Trend #1: Increased investment in reskilling to close talent gap: Public spending might see reductions given the change in government; however, the requirement for tech-savvy professionals is expected to remain strong. The survey spotlighted technology skills as the most in demand skill, according to almost 57% of respondents. Despite the record number of work-ready migrants available, the real issue is whether or not these workers have the right skills New Zealand needs to bridge the gap. Organisations will need to invest in training and development programmes with a focus on technology and digital skills to close their talent gaps.

Trend #2: The rise of AI as a tool for talent management: AI has taken the digital world by storm and its impact on technology transformation is evident as more recruiters embed AI tools into their hiring processes. AI is expected to modify the job landscape by evolving current roles, replacing and even creating new roles. Organisations will need to stay ahead of the curve by continually assessing technological trends and aligning their workforce planning strategies accordingly.

Trend #3: Wage inflation leads to new employment incentives: Continued cost-of-living and labour market pressures are likely to influence the way employers look to compensate employees. With an anticipated increase in talent costs by up to 61%, expect that companies will be exploring new compensation structures and performance-linked incentives to balance employee satisfaction with organisational agility and sustainability.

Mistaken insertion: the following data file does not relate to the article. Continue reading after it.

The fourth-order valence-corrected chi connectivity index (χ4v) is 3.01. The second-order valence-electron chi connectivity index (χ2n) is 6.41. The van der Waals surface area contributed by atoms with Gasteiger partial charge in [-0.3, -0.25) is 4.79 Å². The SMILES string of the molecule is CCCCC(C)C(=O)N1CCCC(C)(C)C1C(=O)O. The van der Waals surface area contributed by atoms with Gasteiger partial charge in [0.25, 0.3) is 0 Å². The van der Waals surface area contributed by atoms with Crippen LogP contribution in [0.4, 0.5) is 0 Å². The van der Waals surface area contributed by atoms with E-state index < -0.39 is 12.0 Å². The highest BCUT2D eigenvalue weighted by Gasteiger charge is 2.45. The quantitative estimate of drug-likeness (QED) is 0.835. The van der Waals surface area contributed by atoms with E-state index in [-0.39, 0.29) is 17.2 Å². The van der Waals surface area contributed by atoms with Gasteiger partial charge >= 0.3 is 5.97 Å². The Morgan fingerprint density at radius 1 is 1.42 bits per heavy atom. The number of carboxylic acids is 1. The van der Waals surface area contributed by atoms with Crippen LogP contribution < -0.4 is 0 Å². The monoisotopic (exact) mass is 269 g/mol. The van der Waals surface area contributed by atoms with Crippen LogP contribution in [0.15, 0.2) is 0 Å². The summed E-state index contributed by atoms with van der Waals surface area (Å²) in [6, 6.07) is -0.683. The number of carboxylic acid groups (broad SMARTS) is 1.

Trend #4. Balancing the two-way street of remote work: While remote working became a necessity during the Covid pandemic, workers continue to demand it and we expect this to continue to be a non-negotiable remuneration benefit for many job seekers in 2024. Organisations that withdraw the option for remote working may experience a backlash, finding their ability to attract and retain top talent at risk. Instead, employers must seek ways to get the balance right within hybrid working models to enable employees to enjoy the flexibility while maintaining productivity and workplace culture.

Trend #5. Increased focus on employee value proposition to attract top talent: Organisations are starting to understand the importance of ensuring that workers are satisfied across the board, rather than just adequately remunerated. With the war for talent persisting, companies must also maintain focus on their Employee Value Proposition and demonstrate a genuine commitment to diversity, equity and inclusion to attract and retain top talent. Leaders will need to hone their management skills, focusing on aspects like mental well-being, onboarding and fostering an inclusive environment.

Richard Kennedy is Country Director at Randstad New Zealand and is responsible for leading its market growth. Under his leadership, Randstad partners with clients to deliver end-to-end talent solutions from recruitment to skilling, advisory, coaching and outplacement. 

Visited 127 times, 1 visit(s) today

Comments are closed.

A focus on culture

Rabobank’s 520-plus New Zealand employees work from 27 locations – places like Ashburton, Pukekohe and Feilding and from a purpose-built head office in Hamilton. Its employees are proud of the

Read More »
Close Search Window